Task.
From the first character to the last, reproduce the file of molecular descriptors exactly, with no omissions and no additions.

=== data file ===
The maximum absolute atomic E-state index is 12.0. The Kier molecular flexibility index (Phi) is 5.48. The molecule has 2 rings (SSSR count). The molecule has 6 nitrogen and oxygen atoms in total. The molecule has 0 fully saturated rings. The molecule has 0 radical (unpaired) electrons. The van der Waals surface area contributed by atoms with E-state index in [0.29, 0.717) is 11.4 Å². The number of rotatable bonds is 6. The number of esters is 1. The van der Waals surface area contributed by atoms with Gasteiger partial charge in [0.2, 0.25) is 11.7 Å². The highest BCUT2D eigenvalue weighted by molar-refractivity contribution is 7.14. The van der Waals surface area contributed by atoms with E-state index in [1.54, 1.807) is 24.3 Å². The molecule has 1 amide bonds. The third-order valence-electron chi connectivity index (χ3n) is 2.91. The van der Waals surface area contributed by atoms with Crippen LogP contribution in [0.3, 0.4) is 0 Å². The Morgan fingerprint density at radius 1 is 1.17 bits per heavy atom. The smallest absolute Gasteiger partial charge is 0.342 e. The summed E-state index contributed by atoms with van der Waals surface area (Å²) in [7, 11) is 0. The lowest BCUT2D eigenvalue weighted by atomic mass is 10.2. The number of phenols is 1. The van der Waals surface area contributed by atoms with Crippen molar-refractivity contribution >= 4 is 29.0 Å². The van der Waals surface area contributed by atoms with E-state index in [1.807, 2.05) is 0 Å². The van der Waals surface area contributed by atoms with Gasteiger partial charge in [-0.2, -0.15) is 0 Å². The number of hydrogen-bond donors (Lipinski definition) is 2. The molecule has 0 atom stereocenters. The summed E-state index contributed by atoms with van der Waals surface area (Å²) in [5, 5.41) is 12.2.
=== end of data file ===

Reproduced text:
The maximum absolute atomic E-state index is 12.0. The Kier molecular flexibility index (Phi) is 5.48. The molecule has 2 rings (SSSR count). The molecule has 6 nitrogen and oxygen atoms in total. The molecule has 0 fully saturated rings. The molecule has 0 radical (unpaired) electrons. The van der Waals surface area contributed by atoms with E-state index in [0.29, 0.717) is 11.4 Å². The number of rotatable bonds is 6. The number of esters is 1. The van der Waals surface area contributed by atoms with Gasteiger partial charge in [0.2, 0.25) is 11.7 Å². The highest BCUT2D eigenvalue weighted by molar-refractivity contribution is 7.14. The van der Waals surface area contributed by atoms with E-state index in [1.54, 1.807) is 24.3 Å². The molecule has 1 amide bonds. The third-order valence-electron chi connectivity index (χ3n) is 2.91. The van der Waals surface area contributed by atoms with Crippen LogP contribution in [0.3, 0.4) is 0 Å². The Morgan fingerprint density at radius 1 is 1.17 bits per heavy atom. The smallest absolute Gasteiger partial charge is 0.342 e. The summed E-state index contributed by atoms with van der Waals surface area (Å²) in [7, 11) is 0. The lowest BCUT2D eigenvalue weighted by atomic mass is 10.2. The number of phenols is 1. The van der Waals surface area contributed by atoms with Crippen molar-refractivity contribution >= 4 is 29.0 Å². The van der Waals surface area contributed by atoms with E-state index in [1.807, 2.05) is 0 Å². The van der Waals surface area contributed by atoms with Gasteiger partial charge in [-0.2, -0.15) is 0 Å². The number of hydrogen-bond donors (Lipinski definition) is 2. The molecule has 0 atom stereocenters. The summed E-state index contributed by atoms with van der Waals surface area (Å²) in [5, 5.41) is 12.2.